To My Fellow FIT Graduating Seniors

My experience at the Fashion Institute of Technology may not technically be over yet, but I am already feeling sentimental about my time there. This is for my fellow seniors: those that I studied with, worked with, explored the city with, and even those that I never personally knew.


None of us could have anticipated that our last semester would end like this. Just three weeks ago, we were in the midst of thesis projects, capstone classes, and highly esteemed internship programs. Now, we are at home with our families across the country or in a Brooklyn shoebox with three roommates.


It’s more than just our academics that have changed. We cheers over Facetime instead of at The Chelsea Bell or Oscar Wilde during happy hour. We are shopping and selling our unused clothing online, using Depop and Poshmark simultaneously. We are spewing our emotional thoughts and feelings all over Twitter and Instagram. We are expressing our creatively charged boredom on Tik Tok and YouTube. Yet throughout all of this, we are still expected to be ourselves… our, nose to the grindstone, working an ungodly amount of hours every week, all while looking like an avant-garde masterpiece… selves.


Our undying work has inevitably caught up to us over these four years. And now, we can finally breathe. We were never going to truly get that breath of fresh air given our anticipated trajectory. We were going to graduate on May 21st, and start our full-time jobs a few days later. Maybe the more relaxed of us would take a couple weeks off to travel or spend time with family. But a few months? Never for an FIT student.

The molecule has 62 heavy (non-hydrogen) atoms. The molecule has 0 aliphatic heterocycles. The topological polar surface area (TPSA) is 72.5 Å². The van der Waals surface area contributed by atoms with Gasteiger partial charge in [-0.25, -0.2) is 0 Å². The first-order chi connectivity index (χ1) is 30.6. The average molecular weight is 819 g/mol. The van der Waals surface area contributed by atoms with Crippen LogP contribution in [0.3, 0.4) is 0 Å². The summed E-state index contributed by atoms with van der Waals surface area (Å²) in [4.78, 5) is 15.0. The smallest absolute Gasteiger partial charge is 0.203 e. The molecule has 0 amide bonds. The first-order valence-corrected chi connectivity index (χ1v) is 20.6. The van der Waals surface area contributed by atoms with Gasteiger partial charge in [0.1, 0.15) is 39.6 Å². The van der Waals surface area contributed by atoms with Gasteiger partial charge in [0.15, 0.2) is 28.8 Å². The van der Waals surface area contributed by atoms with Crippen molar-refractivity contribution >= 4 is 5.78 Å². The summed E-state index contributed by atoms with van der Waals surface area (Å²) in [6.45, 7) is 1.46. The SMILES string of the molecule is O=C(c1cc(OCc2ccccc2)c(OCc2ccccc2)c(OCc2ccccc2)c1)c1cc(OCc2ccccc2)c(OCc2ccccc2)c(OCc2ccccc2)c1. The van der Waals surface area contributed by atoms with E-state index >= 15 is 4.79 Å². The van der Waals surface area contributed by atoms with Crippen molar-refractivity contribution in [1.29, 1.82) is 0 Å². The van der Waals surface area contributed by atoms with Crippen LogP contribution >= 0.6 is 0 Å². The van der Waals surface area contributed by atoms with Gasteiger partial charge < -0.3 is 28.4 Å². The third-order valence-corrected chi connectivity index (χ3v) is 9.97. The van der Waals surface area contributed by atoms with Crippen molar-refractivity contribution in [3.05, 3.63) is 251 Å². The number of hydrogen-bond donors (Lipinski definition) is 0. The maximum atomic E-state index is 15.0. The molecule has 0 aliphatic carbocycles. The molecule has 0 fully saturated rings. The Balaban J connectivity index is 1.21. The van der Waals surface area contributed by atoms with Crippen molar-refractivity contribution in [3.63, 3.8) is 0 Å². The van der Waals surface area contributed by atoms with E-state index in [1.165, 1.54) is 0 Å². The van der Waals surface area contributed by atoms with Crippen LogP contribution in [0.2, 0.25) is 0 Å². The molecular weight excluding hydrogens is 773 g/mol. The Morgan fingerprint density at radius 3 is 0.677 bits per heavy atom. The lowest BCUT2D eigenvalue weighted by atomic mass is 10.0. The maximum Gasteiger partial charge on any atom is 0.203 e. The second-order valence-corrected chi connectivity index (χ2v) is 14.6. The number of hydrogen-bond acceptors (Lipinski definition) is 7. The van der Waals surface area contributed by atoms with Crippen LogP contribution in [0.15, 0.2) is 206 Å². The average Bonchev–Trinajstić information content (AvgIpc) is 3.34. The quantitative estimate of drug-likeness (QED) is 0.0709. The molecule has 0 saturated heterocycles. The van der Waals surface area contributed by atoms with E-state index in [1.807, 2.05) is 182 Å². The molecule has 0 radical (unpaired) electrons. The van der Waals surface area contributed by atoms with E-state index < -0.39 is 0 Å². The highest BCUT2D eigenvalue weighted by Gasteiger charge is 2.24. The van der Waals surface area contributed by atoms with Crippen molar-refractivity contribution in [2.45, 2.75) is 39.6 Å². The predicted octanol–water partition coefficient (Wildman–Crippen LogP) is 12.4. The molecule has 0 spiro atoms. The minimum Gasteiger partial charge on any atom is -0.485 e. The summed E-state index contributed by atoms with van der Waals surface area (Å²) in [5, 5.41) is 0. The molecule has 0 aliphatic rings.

We are a class like no other. FIT students as a whole are the most unique, hard-working population in the city, maybe even the country. We have never considered ourselves unified, like those schools that all sing the same anthem at football games or recite sorority chants together. We are constantly competitive, but our one-upping mindset has only helped each other to grow greater. 


Now, we are finally unified. We are going through this uncanny graduation experience together. When we reunite five or even thirty years down the road, we will still lament the Radio City commencement that never was. However, I am optimistic that, unlike other students across the country, it will not be so long until we see eachother again. The majority of us are still in the same city, the same community, and the same industry. Though we may have had our last classes together just three weeks ago, I believe that these four years were just the beginning of our time together.